REENA SINGH explains the spiritual significance of the Navratris

In the pre-pandemic days, Navratris marked a happy period of worship, prayer, fasting and feasting as people went all out to celebrate the nine nights preceding Dusshera. On a similar occasion a couple of years ago, Sadhvi Bhagawati Saraswati of Parmarth Niketan had asked the people gathered for the sacred daily aarti on the banks of the Ganga in Rishikesh to take a sacred pledge to ensure that we give the same love and reverence to all manifestations of the Mother Goddess.

She did not mince words as she gently told the satsangis surrounding her “that all of the Divine Feminine energy in Durga, Ganga, Saraswati, and Parvati lives in our daughters, sisters, wives and mothers. We must ensure that they are free from violence, discrimination – all of the things we would never dream of doing to any of the goddesses in the mandir.”

Indeed, each of the nine Navratri nights celebrates and worships a divine aspect of the Divine Mother, Goddess Durga. Each of those nine nights also represents nine forms of ego which through the grace of the Devi, we can be free of so that we embark firmly on a truly spiritual path. Each day has a significance and you move to a higher state of consciousness as you worship the different forms of the goddess on different days.

Reena Singh

As you celebrate the Divine Mother’s nine forms, you embrace aspects of her personality and in the process, vanquish all the evil demons that lurk both within and outside of the self.

Two festivals run parallelly here. The Navratris flag off the nine-day Ramlila enactments all over the country that culminate on the tenth day as Dusshera, when Lord Rama kills the evil Ravana, a classic symbol of victory of Good over Evil. Alongside, the last five nights of the Navratris are celebrated as Durga Puja.

It also signifies nine days of fasting, a practise many adopt to detox their systems or look upon it as plain austerities to help them attain a more meditative state.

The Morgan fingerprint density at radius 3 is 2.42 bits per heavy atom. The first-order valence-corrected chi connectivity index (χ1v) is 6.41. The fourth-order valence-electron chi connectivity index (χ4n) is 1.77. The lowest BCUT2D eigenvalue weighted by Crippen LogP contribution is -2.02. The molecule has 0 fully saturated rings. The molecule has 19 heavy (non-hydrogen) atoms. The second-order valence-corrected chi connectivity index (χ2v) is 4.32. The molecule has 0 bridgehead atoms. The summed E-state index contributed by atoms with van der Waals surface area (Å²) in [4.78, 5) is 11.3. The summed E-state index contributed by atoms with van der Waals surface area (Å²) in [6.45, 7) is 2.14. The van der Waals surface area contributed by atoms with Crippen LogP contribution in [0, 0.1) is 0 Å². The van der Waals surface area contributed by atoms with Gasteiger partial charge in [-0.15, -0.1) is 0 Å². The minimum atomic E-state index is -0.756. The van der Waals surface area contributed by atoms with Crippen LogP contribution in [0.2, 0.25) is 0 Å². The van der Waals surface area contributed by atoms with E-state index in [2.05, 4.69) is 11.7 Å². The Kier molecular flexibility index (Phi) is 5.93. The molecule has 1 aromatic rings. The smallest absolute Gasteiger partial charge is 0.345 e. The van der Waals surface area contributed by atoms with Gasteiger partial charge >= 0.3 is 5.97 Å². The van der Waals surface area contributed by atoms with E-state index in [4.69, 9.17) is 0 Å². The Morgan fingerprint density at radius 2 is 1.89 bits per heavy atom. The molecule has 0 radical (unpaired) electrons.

Sadhvi Bhagawati Saraswati explains that the nine days dedicated to the worship of the Mother Goddess finally culminate “in a beautiful ceremony in which people bring into their homes, and temples, nine young girls from their neighbourhoods and dress them up, worship and feed them and do puja to them.” This is done to remind us that the Mother Goddess, the Divine Feminine we worship lives in the form of our daughters, sisters, wives, and mothers. Adds Sadhviji, “The goddess, the Shakti we worship in our temples, lives in the women of this planet. This means that we must ensure that they are free from violence, discrimination, oppression, suppression, and free from all the things we would never dream of doing to the deities in a temple.”

Sadhviji adds that the ceremony tells us that the “Same reverence, awareness, love and care that we bestow upon the deities in the temple,” should be showered on our daughters, wives, sisters, and mothers. “They are the divine manifestations of the Mother Goddess on earth. And we must ensure to care, love, and respect them so that they are safe and protected.”

She takes it a step further and adds that “It is the same sentiment with which we must look upon Mother Nature, Mother Earth and the Divine Mother Goddess, in their tangible form.”

Reena Singh has more than 37 years’ experience in senior editorial positions in The Times of India (TOI) and Genpact. She was Deputy Editor with TOI’s spiritual newspaper, The Speaking Tree, where she spent nine years.

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